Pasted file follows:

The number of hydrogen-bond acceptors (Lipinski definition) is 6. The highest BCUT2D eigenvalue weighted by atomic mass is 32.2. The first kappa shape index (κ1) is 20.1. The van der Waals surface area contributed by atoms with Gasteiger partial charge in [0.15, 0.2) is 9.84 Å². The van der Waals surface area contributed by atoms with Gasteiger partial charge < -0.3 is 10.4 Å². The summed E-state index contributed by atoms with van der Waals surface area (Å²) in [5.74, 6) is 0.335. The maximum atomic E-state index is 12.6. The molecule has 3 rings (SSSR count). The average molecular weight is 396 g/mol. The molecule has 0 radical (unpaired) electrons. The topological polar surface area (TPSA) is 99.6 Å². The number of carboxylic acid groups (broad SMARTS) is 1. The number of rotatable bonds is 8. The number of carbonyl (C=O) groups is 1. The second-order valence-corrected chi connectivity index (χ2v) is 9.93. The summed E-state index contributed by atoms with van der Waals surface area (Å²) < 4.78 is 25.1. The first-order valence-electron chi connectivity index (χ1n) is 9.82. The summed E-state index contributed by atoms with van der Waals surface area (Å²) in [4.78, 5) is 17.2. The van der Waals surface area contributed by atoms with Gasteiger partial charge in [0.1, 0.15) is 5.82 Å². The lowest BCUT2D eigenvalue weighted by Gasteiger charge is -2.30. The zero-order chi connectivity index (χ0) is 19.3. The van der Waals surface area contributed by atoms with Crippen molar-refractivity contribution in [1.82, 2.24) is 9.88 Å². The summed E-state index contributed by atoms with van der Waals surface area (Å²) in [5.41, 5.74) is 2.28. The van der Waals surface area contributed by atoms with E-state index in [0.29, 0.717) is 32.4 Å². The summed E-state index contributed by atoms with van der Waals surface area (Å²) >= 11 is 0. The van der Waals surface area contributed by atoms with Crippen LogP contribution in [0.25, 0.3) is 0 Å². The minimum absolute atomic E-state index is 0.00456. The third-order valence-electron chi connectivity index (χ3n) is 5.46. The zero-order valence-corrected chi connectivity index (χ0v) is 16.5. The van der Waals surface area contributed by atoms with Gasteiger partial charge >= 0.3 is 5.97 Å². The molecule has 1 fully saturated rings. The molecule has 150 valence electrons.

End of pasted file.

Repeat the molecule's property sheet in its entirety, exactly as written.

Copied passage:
The number of hydrogen-bond acceptors (Lipinski definition) is 6. The highest BCUT2D eigenvalue weighted by atomic mass is 32.2. The first kappa shape index (κ1) is 20.1. The van der Waals surface area contributed by atoms with Gasteiger partial charge in [0.15, 0.2) is 9.84 Å². The van der Waals surface area contributed by atoms with Gasteiger partial charge < -0.3 is 10.4 Å². The summed E-state index contributed by atoms with van der Waals surface area (Å²) in [5.74, 6) is 0.335. The maximum atomic E-state index is 12.6. The molecule has 3 rings (SSSR count). The average molecular weight is 396 g/mol. The molecule has 0 radical (unpaired) electrons. The topological polar surface area (TPSA) is 99.6 Å². The number of carboxylic acid groups (broad SMARTS) is 1. The number of rotatable bonds is 8. The number of carbonyl (C=O) groups is 1. The second-order valence-corrected chi connectivity index (χ2v) is 9.93. The summed E-state index contributed by atoms with van der Waals surface area (Å²) < 4.78 is 25.1. The first-order valence-electron chi connectivity index (χ1n) is 9.82. The summed E-state index contributed by atoms with van der Waals surface area (Å²) in [4.78, 5) is 17.2. The van der Waals surface area contributed by atoms with Gasteiger partial charge in [0.1, 0.15) is 5.82 Å². The lowest BCUT2D eigenvalue weighted by Gasteiger charge is -2.30. The zero-order chi connectivity index (χ0) is 19.3. The van der Waals surface area contributed by atoms with Crippen molar-refractivity contribution in [1.82, 2.24) is 9.88 Å². The summed E-state index contributed by atoms with van der Waals surface area (Å²) in [5.41, 5.74) is 2.28. The van der Waals surface area contributed by atoms with E-state index in [0.29, 0.717) is 32.4 Å². The summed E-state index contributed by atoms with van der Waals surface area (Å²) >= 11 is 0. The van der Waals surface area contributed by atoms with Crippen LogP contribution in [0.25, 0.3) is 0 Å². The minimum absolute atomic E-state index is 0.00456. The third-order valence-electron chi connectivity index (χ3n) is 5.46. The zero-order valence-corrected chi connectivity index (χ0v) is 16.5. The van der Waals surface area contributed by atoms with Gasteiger partial charge >= 0.3 is 5.97 Å². The molecule has 1 fully saturated rings. The molecule has 150 valence electrons.